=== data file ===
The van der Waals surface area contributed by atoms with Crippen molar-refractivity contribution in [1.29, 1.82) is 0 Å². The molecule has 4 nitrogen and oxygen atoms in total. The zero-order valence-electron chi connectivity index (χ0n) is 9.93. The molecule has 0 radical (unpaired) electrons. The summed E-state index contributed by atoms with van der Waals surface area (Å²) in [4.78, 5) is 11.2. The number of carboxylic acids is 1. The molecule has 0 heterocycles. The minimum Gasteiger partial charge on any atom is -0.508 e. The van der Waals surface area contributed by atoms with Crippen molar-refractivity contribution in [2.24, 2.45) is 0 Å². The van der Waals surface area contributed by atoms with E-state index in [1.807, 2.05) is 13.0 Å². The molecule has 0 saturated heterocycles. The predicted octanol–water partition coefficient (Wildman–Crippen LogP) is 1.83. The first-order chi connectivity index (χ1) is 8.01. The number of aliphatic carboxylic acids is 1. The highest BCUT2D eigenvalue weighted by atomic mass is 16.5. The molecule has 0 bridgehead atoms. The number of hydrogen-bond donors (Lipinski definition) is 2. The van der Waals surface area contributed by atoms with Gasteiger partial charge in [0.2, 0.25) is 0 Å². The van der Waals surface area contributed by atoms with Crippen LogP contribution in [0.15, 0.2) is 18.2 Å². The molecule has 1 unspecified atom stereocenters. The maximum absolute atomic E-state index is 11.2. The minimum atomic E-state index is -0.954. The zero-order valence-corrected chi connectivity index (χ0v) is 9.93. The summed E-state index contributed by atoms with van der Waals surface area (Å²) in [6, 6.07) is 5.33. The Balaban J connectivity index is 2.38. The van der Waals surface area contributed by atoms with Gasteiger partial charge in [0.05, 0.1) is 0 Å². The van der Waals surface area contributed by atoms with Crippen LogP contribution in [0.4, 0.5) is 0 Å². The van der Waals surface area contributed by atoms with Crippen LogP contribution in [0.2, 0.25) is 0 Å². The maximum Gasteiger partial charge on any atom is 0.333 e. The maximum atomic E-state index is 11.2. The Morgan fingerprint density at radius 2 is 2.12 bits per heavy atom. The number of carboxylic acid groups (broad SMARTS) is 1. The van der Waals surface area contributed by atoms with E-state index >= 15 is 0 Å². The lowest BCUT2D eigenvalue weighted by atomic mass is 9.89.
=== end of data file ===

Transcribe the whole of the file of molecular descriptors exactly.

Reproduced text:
The van der Waals surface area contributed by atoms with Crippen molar-refractivity contribution in [1.29, 1.82) is 0 Å². The molecule has 4 nitrogen and oxygen atoms in total. The zero-order valence-electron chi connectivity index (χ0n) is 9.93. The molecule has 0 radical (unpaired) electrons. The summed E-state index contributed by atoms with van der Waals surface area (Å²) in [4.78, 5) is 11.2. The number of carboxylic acids is 1. The molecule has 0 heterocycles. The minimum Gasteiger partial charge on any atom is -0.508 e. The van der Waals surface area contributed by atoms with Crippen molar-refractivity contribution in [2.24, 2.45) is 0 Å². The van der Waals surface area contributed by atoms with E-state index in [1.807, 2.05) is 13.0 Å². The molecule has 0 saturated heterocycles. The predicted octanol–water partition coefficient (Wildman–Crippen LogP) is 1.83. The first-order chi connectivity index (χ1) is 8.01. The number of aliphatic carboxylic acids is 1. The highest BCUT2D eigenvalue weighted by atomic mass is 16.5. The molecule has 0 bridgehead atoms. The number of hydrogen-bond donors (Lipinski definition) is 2. The van der Waals surface area contributed by atoms with Gasteiger partial charge in [0.2, 0.25) is 0 Å². The van der Waals surface area contributed by atoms with Crippen LogP contribution in [0.15, 0.2) is 18.2 Å². The molecule has 1 unspecified atom stereocenters. The maximum absolute atomic E-state index is 11.2. The minimum atomic E-state index is -0.954. The zero-order valence-corrected chi connectivity index (χ0v) is 9.93. The summed E-state index contributed by atoms with van der Waals surface area (Å²) in [6, 6.07) is 5.33. The Balaban J connectivity index is 2.38. The van der Waals surface area contributed by atoms with Gasteiger partial charge in [0.05, 0.1) is 0 Å². The van der Waals surface area contributed by atoms with Crippen LogP contribution in [0.4, 0.5) is 0 Å². The van der Waals surface area contributed by atoms with Crippen LogP contribution in [0.2, 0.25) is 0 Å². The maximum Gasteiger partial charge on any atom is 0.333 e. The maximum atomic E-state index is 11.2. The Morgan fingerprint density at radius 2 is 2.12 bits per heavy atom. The number of carboxylic acid groups (broad SMARTS) is 1. The van der Waals surface area contributed by atoms with E-state index >= 15 is 0 Å². The lowest BCUT2D eigenvalue weighted by atomic mass is 9.89.